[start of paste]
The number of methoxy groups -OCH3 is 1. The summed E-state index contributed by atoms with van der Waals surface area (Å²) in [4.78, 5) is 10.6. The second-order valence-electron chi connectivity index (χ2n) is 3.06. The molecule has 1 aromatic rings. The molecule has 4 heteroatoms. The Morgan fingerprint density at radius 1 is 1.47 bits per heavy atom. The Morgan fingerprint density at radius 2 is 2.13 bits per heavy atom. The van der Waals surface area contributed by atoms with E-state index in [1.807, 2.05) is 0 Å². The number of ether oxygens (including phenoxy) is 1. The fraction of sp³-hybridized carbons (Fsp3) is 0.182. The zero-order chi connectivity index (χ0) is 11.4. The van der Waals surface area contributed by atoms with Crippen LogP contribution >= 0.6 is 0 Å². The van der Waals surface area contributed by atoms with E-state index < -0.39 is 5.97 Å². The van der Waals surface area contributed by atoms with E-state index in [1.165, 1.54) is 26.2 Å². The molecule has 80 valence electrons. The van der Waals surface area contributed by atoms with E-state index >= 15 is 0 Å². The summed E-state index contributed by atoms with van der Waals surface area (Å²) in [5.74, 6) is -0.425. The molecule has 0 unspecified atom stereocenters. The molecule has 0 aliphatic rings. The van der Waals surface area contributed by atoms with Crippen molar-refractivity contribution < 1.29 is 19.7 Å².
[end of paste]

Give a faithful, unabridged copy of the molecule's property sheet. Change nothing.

The number of methoxy groups -OCH3 is 1. The summed E-state index contributed by atoms with van der Waals surface area (Å²) in [4.78, 5) is 10.6. The second-order valence-electron chi connectivity index (χ2n) is 3.06. The molecule has 1 aromatic rings. The molecule has 4 heteroatoms. The Morgan fingerprint density at radius 1 is 1.47 bits per heavy atom. The Morgan fingerprint density at radius 2 is 2.13 bits per heavy atom. The van der Waals surface area contributed by atoms with E-state index in [1.807, 2.05) is 0 Å². The number of ether oxygens (including phenoxy) is 1. The fraction of sp³-hybridized carbons (Fsp3) is 0.182. The zero-order chi connectivity index (χ0) is 11.4. The van der Waals surface area contributed by atoms with Crippen LogP contribution >= 0.6 is 0 Å². The van der Waals surface area contributed by atoms with E-state index < -0.39 is 5.97 Å². The van der Waals surface area contributed by atoms with E-state index in [1.165, 1.54) is 26.2 Å². The molecule has 80 valence electrons. The van der Waals surface area contributed by atoms with E-state index >= 15 is 0 Å². The summed E-state index contributed by atoms with van der Waals surface area (Å²) in [5.74, 6) is -0.425. The molecule has 0 unspecified atom stereocenters. The molecule has 0 aliphatic rings. The van der Waals surface area contributed by atoms with Crippen molar-refractivity contribution < 1.29 is 19.7 Å².